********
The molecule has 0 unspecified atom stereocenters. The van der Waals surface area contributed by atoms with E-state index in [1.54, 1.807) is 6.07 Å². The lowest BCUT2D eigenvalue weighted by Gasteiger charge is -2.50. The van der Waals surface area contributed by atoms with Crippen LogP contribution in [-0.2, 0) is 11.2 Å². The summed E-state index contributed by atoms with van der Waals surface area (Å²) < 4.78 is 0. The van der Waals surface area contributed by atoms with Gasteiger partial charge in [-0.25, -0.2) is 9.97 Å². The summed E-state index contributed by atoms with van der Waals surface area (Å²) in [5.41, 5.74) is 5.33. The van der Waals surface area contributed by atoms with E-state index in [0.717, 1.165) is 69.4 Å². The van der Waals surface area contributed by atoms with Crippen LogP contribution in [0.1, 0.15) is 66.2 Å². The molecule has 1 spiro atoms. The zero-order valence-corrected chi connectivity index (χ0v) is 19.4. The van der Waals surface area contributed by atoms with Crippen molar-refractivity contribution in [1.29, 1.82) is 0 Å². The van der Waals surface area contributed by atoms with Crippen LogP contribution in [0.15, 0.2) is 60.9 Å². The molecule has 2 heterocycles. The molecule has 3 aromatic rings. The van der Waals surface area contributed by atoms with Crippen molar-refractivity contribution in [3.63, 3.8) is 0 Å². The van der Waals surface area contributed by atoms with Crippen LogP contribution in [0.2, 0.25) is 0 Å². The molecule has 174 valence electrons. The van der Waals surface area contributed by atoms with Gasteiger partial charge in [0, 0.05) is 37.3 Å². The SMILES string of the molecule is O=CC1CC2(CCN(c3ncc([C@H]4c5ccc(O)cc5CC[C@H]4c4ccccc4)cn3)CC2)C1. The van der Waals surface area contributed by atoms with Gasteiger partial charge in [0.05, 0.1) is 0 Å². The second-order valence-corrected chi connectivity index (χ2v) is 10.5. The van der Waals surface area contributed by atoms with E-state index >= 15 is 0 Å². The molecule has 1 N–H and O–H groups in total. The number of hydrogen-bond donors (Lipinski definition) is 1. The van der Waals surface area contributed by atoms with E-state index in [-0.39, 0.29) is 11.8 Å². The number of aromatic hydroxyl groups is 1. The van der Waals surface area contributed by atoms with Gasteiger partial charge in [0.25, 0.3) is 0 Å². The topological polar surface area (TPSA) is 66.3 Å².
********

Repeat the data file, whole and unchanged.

The molecule has 0 unspecified atom stereocenters. The van der Waals surface area contributed by atoms with E-state index in [1.54, 1.807) is 6.07 Å². The lowest BCUT2D eigenvalue weighted by Gasteiger charge is -2.50. The van der Waals surface area contributed by atoms with Crippen LogP contribution in [-0.2, 0) is 11.2 Å². The summed E-state index contributed by atoms with van der Waals surface area (Å²) < 4.78 is 0. The van der Waals surface area contributed by atoms with Gasteiger partial charge in [-0.25, -0.2) is 9.97 Å². The summed E-state index contributed by atoms with van der Waals surface area (Å²) in [5.41, 5.74) is 5.33. The van der Waals surface area contributed by atoms with E-state index in [0.717, 1.165) is 69.4 Å². The van der Waals surface area contributed by atoms with Crippen LogP contribution in [0.1, 0.15) is 66.2 Å². The molecule has 1 spiro atoms. The zero-order valence-corrected chi connectivity index (χ0v) is 19.4. The van der Waals surface area contributed by atoms with Crippen molar-refractivity contribution in [1.29, 1.82) is 0 Å². The van der Waals surface area contributed by atoms with Crippen LogP contribution in [0.15, 0.2) is 60.9 Å². The molecule has 2 heterocycles. The molecule has 3 aromatic rings. The van der Waals surface area contributed by atoms with Crippen molar-refractivity contribution in [3.63, 3.8) is 0 Å². The van der Waals surface area contributed by atoms with Crippen LogP contribution in [0.2, 0.25) is 0 Å². The molecule has 174 valence electrons. The van der Waals surface area contributed by atoms with Gasteiger partial charge in [0, 0.05) is 37.3 Å². The SMILES string of the molecule is O=CC1CC2(CCN(c3ncc([C@H]4c5ccc(O)cc5CC[C@H]4c4ccccc4)cn3)CC2)C1. The van der Waals surface area contributed by atoms with Gasteiger partial charge in [0.05, 0.1) is 0 Å². The second-order valence-corrected chi connectivity index (χ2v) is 10.5. The van der Waals surface area contributed by atoms with E-state index >= 15 is 0 Å². The molecule has 1 N–H and O–H groups in total. The number of hydrogen-bond donors (Lipinski definition) is 1. The van der Waals surface area contributed by atoms with E-state index in [-0.39, 0.29) is 11.8 Å². The number of aromatic hydroxyl groups is 1. The van der Waals surface area contributed by atoms with Gasteiger partial charge in [0.25, 0.3) is 0 Å². The topological polar surface area (TPSA) is 66.3 Å².